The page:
The question involved in this case was presented by another Massachusetts case recently decided. Commonwealth v. Boston & Me. R., 222 Mass. 206, 110 N. E. 264. See the suggestive article of Professor Felix Frankfurter, "Hours of Labor and Realism in Constitutional Law," 29 HARV. L. REV. 353-372.
? This situation rouses interesting speculation. Suppose that the legislature should declare illegal the compound labor boycott legalized by the courts. It cannot reasonably be imagined that this statute could be attacked as unconstitutional, yet it presents the converse of the principal case. Here the question of property rights cannot be put forward to obscure the legislative nature of the problem.
8 For treatment of this and similar constitutional questions along the proper line of approach, see: Muller v. Oregon, 208 U. S. 412; Ritchie & Co. v. Wayman, 244 Ill.
species of property, but also to freedom of contract in other than labor situations. The court should not declare unconstitutional this distinction between remedies for different classes of property, unless the classification is clearly arbitrary or unreasonable. Whether this can be said in the case of the legislation now in question need not be finally decided here. It is sufficient to point out that a decision cannot be reached by trying to piece statute and Constitution together like a jig saw puzzle.io There is necessary a thoroughgoing study and appreciation of the facts, as well as of the policy sought to be enforced by the legislative act in question." Only if after such investigation the court is still convinced that the classification is without reasonable basis should it declare the action of the legislature void. The unfortunate method of the statute, and perhaps insufficient pressing in argument of the social data, are undoubtedly responsible for the unsatisfying character of the decision that was rendered.
CONSTITUTIONALITY OF A TAX ON INCOME DERIVED FROM EXPORTS. A recent case raises the question whether there are not certain sources of income, other than those specifically enumerated in the Federal Income Tax Law of 1913,1 which are exempt from taxation. A corporation, whose business consisted largely in exportation, sought to recover such proportion of the corporate income tax as was paid on their export trade. They contended that it was an unconstitutional export tax,2 but it was held that they might not recover. Peck & Co. v. Lowe, 55 N. Y. L. J. 981 (U. S. Dist. Ct., S. Dist. N. Y.). It is certainly arguable that a tax on net incomes, derived to a large extent from exporting, is a tax on exports. The question is a new and very close one, and can be approached only by analogy and analysis. It is clear that a tax on the various instrumentalities used in exporting is unconstitutional. An income tax, however, attaches to the proceeds after the actual act of exportation is completed, and so the "instrumentalities" cases are not conclusive in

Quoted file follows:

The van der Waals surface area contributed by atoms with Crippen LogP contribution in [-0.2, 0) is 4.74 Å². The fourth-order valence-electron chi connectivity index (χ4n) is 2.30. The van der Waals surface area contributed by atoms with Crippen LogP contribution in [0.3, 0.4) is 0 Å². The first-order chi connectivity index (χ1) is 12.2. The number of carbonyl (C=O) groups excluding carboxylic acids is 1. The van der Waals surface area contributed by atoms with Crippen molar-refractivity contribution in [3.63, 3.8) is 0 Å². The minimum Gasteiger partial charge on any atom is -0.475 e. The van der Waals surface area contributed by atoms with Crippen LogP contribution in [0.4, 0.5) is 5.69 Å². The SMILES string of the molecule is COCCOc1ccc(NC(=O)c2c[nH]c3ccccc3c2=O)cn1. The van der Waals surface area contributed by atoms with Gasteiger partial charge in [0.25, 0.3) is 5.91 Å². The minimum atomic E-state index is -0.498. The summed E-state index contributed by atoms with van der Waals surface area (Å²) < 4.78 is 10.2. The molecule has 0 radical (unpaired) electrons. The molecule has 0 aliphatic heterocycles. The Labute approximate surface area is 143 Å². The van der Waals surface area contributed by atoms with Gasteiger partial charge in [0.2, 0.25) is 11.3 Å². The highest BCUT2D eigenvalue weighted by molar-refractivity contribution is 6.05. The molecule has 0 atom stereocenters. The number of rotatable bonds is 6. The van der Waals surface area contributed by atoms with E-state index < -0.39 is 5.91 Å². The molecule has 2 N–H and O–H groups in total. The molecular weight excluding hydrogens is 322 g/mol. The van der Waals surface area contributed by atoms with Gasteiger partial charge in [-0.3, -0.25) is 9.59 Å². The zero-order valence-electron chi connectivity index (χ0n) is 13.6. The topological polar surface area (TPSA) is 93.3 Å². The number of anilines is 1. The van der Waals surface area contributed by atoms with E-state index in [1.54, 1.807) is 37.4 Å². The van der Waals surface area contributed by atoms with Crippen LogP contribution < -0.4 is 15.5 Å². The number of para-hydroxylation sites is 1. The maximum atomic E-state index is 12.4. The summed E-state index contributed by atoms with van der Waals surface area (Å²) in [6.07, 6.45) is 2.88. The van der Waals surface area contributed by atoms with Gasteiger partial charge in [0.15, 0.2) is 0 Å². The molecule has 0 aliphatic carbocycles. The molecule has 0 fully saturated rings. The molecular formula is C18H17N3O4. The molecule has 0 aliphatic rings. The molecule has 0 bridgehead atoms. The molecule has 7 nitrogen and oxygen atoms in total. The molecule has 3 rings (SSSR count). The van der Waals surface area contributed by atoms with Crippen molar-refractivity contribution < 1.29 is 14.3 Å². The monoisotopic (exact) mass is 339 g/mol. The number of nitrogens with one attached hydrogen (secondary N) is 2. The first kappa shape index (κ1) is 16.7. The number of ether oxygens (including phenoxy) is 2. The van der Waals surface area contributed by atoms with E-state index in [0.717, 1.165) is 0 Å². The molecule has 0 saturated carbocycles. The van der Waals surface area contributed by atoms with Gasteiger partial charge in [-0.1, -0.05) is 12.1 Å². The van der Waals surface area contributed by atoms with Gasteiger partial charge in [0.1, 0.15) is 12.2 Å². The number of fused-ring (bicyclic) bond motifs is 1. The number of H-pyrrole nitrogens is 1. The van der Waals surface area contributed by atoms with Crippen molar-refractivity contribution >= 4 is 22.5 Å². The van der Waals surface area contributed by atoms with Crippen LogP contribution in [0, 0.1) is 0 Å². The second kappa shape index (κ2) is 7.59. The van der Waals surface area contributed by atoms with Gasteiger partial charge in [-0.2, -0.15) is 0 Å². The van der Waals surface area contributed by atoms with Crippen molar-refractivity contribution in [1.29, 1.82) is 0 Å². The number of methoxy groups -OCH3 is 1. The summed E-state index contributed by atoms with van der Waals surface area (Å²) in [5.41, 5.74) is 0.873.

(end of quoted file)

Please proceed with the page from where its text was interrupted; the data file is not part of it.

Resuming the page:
509, 91 N. E. 695; Miller v. Wilson, 236 U. S. 373; People v. Schweinler Press, 214 N. Y. 395, 108 N. E. 639; and Mr. Justice Holmes' dissent in Adair v. United States, 208 U. S. 161, 190.
Hadacheck v. Sebastian, 239 U. S. 394, 413; Price v. Illinois, 238 U. S. 446, 452. 10 For expressions of the line of approach insisted on, see Dean Pound's article, "Liberty of Contract," 18 YALE L. J. 454; the paper by Professor Frankfurter referred to in note 6; the discussion in 28 HARV. L. REV. 790; and an article by Professor Ernst Freund, "Tendencies of Legislative Policy," 27 INTERNAT. J. ETH. 1, 23-24.
11 There should have been called to the attention of the court for instance the English Trades Disputes Act, 1906, 6 EDW. 7, c. 47, § 3, and the debates that preceded its enactment; also the Australian solution of the problem. See Judge Higgins, "A New Field for Law and Order," 29 HARV. L. REV. 13. Further discussion of value may be found in Gregory, "Government by Injunction," II HARV. L. REV. 487; Dunbar, "Government by Injunction," 73 L. QUART. REV. 347; Allen, "Injunctions and Organized Labor," 28 AM. L. REV. 878; Dean, "Government by Injunction," 4 GREEN BAG 540; Stimson, "The Modern Use of Injunctions,” 10 POL. SCI. QUART. 189.
138 STAT. AT L. 166, 172.
U. S. CONST., Art. I, sec. 9.
'Fairbank v. Ú. S., 181 U. S. 283; U. S. v. Hvoslef, 237 U. S. 1; Thames, etc. Ins. Co. v. U. S., 237 U. S. 19. But see Goodwin, “U. S. v. Hvoslef,” 29 HARV. L. REV. 469, where the doctrine of these cases is harshly criticised.